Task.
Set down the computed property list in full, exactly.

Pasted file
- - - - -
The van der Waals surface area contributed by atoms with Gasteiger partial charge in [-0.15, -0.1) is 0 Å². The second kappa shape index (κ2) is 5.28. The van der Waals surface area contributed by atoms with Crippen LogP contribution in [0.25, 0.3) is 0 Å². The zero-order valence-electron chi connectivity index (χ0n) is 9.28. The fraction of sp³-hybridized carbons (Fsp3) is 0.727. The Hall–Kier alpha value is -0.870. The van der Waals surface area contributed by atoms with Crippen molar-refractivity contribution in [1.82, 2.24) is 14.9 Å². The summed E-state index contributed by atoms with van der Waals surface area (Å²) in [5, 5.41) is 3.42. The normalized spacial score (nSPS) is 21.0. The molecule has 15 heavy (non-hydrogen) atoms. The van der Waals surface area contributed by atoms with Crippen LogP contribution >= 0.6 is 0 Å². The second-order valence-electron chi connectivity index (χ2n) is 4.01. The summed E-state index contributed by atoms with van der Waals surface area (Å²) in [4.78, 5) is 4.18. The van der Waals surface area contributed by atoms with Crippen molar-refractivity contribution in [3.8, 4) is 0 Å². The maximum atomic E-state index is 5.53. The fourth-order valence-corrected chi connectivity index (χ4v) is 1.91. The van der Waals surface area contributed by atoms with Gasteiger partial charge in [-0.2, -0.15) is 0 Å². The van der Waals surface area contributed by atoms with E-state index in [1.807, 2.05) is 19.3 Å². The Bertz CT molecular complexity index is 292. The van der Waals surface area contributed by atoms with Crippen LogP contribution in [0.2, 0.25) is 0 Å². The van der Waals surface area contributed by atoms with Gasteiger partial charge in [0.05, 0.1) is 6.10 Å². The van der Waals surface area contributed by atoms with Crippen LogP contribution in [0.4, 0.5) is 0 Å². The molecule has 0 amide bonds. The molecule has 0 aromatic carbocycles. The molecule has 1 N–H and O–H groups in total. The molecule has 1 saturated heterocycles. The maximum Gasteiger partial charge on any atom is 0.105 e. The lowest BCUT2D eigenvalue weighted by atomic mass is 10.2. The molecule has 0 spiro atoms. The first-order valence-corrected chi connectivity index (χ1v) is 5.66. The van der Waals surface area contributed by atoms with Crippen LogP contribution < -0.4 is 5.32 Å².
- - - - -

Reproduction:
The van der Waals surface area contributed by atoms with Gasteiger partial charge in [-0.15, -0.1) is 0 Å². The second kappa shape index (κ2) is 5.28. The van der Waals surface area contributed by atoms with Crippen LogP contribution in [0.25, 0.3) is 0 Å². The zero-order valence-electron chi connectivity index (χ0n) is 9.28. The fraction of sp³-hybridized carbons (Fsp3) is 0.727. The Hall–Kier alpha value is -0.870. The van der Waals surface area contributed by atoms with Crippen molar-refractivity contribution in [1.82, 2.24) is 14.9 Å². The summed E-state index contributed by atoms with van der Waals surface area (Å²) in [5, 5.41) is 3.42. The normalized spacial score (nSPS) is 21.0. The molecule has 15 heavy (non-hydrogen) atoms. The van der Waals surface area contributed by atoms with Crippen LogP contribution >= 0.6 is 0 Å². The second-order valence-electron chi connectivity index (χ2n) is 4.01. The summed E-state index contributed by atoms with van der Waals surface area (Å²) in [4.78, 5) is 4.18. The van der Waals surface area contributed by atoms with Crippen molar-refractivity contribution in [3.8, 4) is 0 Å². The maximum atomic E-state index is 5.53. The fourth-order valence-corrected chi connectivity index (χ4v) is 1.91. The van der Waals surface area contributed by atoms with Gasteiger partial charge in [-0.2, -0.15) is 0 Å². The van der Waals surface area contributed by atoms with E-state index in [1.807, 2.05) is 19.3 Å². The Bertz CT molecular complexity index is 292. The van der Waals surface area contributed by atoms with Crippen LogP contribution in [0.2, 0.25) is 0 Å². The van der Waals surface area contributed by atoms with Gasteiger partial charge in [0.05, 0.1) is 6.10 Å². The van der Waals surface area contributed by atoms with Crippen LogP contribution in [0.4, 0.5) is 0 Å². The molecule has 0 amide bonds. The molecule has 0 aromatic carbocycles. The molecule has 1 N–H and O–H groups in total. The molecule has 1 saturated heterocycles. The maximum Gasteiger partial charge on any atom is 0.105 e. The lowest BCUT2D eigenvalue weighted by atomic mass is 10.2. The molecule has 0 spiro atoms. The first-order valence-corrected chi connectivity index (χ1v) is 5.66. The van der Waals surface area contributed by atoms with Crippen LogP contribution < -0.4 is 5.32 Å².